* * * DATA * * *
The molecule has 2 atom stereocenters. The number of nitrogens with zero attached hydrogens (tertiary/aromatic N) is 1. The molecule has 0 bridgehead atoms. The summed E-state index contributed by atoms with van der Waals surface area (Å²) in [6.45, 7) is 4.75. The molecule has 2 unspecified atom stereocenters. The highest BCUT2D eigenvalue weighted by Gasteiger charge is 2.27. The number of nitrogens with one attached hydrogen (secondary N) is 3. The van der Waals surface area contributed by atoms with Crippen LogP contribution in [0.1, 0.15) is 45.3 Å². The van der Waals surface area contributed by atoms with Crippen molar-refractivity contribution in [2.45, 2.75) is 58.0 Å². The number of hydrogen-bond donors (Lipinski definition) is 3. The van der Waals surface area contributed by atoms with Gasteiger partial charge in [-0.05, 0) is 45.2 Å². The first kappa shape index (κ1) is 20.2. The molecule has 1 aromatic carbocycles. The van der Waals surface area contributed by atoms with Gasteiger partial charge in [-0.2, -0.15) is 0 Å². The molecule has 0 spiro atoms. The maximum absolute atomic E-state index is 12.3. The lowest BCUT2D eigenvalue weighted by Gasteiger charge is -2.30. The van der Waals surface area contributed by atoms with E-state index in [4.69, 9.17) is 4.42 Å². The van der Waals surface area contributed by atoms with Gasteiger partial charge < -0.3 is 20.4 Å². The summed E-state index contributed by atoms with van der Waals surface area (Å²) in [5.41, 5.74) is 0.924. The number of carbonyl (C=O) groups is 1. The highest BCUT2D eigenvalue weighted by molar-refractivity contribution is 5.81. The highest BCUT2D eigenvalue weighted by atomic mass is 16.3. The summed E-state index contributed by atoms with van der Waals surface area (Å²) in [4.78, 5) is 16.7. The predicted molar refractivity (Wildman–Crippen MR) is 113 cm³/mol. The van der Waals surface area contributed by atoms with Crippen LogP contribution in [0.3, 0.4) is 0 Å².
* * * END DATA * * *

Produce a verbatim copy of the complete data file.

The molecule has 2 atom stereocenters. The number of nitrogens with zero attached hydrogens (tertiary/aromatic N) is 1. The molecule has 0 bridgehead atoms. The summed E-state index contributed by atoms with van der Waals surface area (Å²) in [6.45, 7) is 4.75. The molecule has 2 unspecified atom stereocenters. The highest BCUT2D eigenvalue weighted by Gasteiger charge is 2.27. The number of nitrogens with one attached hydrogen (secondary N) is 3. The van der Waals surface area contributed by atoms with Crippen LogP contribution in [0.1, 0.15) is 45.3 Å². The van der Waals surface area contributed by atoms with Crippen molar-refractivity contribution in [2.45, 2.75) is 58.0 Å². The number of hydrogen-bond donors (Lipinski definition) is 3. The van der Waals surface area contributed by atoms with Gasteiger partial charge in [-0.05, 0) is 45.2 Å². The first kappa shape index (κ1) is 20.2. The molecule has 1 aromatic carbocycles. The van der Waals surface area contributed by atoms with Gasteiger partial charge in [-0.2, -0.15) is 0 Å². The molecule has 0 spiro atoms. The maximum absolute atomic E-state index is 12.3. The lowest BCUT2D eigenvalue weighted by Gasteiger charge is -2.30. The van der Waals surface area contributed by atoms with E-state index in [4.69, 9.17) is 4.42 Å². The van der Waals surface area contributed by atoms with Gasteiger partial charge < -0.3 is 20.4 Å². The summed E-state index contributed by atoms with van der Waals surface area (Å²) in [5.41, 5.74) is 0.924. The number of carbonyl (C=O) groups is 1. The highest BCUT2D eigenvalue weighted by molar-refractivity contribution is 5.81. The highest BCUT2D eigenvalue weighted by atomic mass is 16.3. The summed E-state index contributed by atoms with van der Waals surface area (Å²) in [4.78, 5) is 16.7. The predicted molar refractivity (Wildman–Crippen MR) is 113 cm³/mol. The van der Waals surface area contributed by atoms with Crippen LogP contribution in [0.3, 0.4) is 0 Å².